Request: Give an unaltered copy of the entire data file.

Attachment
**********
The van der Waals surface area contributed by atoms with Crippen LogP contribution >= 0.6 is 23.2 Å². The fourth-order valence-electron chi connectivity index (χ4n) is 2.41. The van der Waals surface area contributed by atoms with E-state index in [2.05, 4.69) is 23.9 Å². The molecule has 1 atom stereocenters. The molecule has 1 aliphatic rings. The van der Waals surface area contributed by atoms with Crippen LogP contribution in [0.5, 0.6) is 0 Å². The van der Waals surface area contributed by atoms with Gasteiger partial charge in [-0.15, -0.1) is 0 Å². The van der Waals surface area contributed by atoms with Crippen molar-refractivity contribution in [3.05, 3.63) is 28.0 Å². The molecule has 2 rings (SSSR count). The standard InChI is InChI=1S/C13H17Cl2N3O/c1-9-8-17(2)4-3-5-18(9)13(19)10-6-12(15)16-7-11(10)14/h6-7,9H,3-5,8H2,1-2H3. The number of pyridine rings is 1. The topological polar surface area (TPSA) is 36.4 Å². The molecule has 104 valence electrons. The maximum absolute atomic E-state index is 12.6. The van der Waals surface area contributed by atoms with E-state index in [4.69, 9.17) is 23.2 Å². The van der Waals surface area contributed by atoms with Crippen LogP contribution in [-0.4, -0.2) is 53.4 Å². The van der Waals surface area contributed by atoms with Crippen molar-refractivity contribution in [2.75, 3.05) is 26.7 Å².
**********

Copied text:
The van der Waals surface area contributed by atoms with Crippen LogP contribution >= 0.6 is 23.2 Å². The fourth-order valence-electron chi connectivity index (χ4n) is 2.41. The van der Waals surface area contributed by atoms with E-state index in [2.05, 4.69) is 23.9 Å². The molecule has 1 atom stereocenters. The molecule has 1 aliphatic rings. The van der Waals surface area contributed by atoms with Crippen LogP contribution in [0.5, 0.6) is 0 Å². The van der Waals surface area contributed by atoms with Gasteiger partial charge in [-0.15, -0.1) is 0 Å². The van der Waals surface area contributed by atoms with Crippen molar-refractivity contribution in [3.05, 3.63) is 28.0 Å². The molecule has 2 rings (SSSR count). The standard InChI is InChI=1S/C13H17Cl2N3O/c1-9-8-17(2)4-3-5-18(9)13(19)10-6-12(15)16-7-11(10)14/h6-7,9H,3-5,8H2,1-2H3. The number of pyridine rings is 1. The topological polar surface area (TPSA) is 36.4 Å². The molecule has 104 valence electrons. The maximum absolute atomic E-state index is 12.6. The van der Waals surface area contributed by atoms with E-state index in [4.69, 9.17) is 23.2 Å². The van der Waals surface area contributed by atoms with Crippen LogP contribution in [-0.4, -0.2) is 53.4 Å². The van der Waals surface area contributed by atoms with Crippen molar-refractivity contribution in [2.75, 3.05) is 26.7 Å².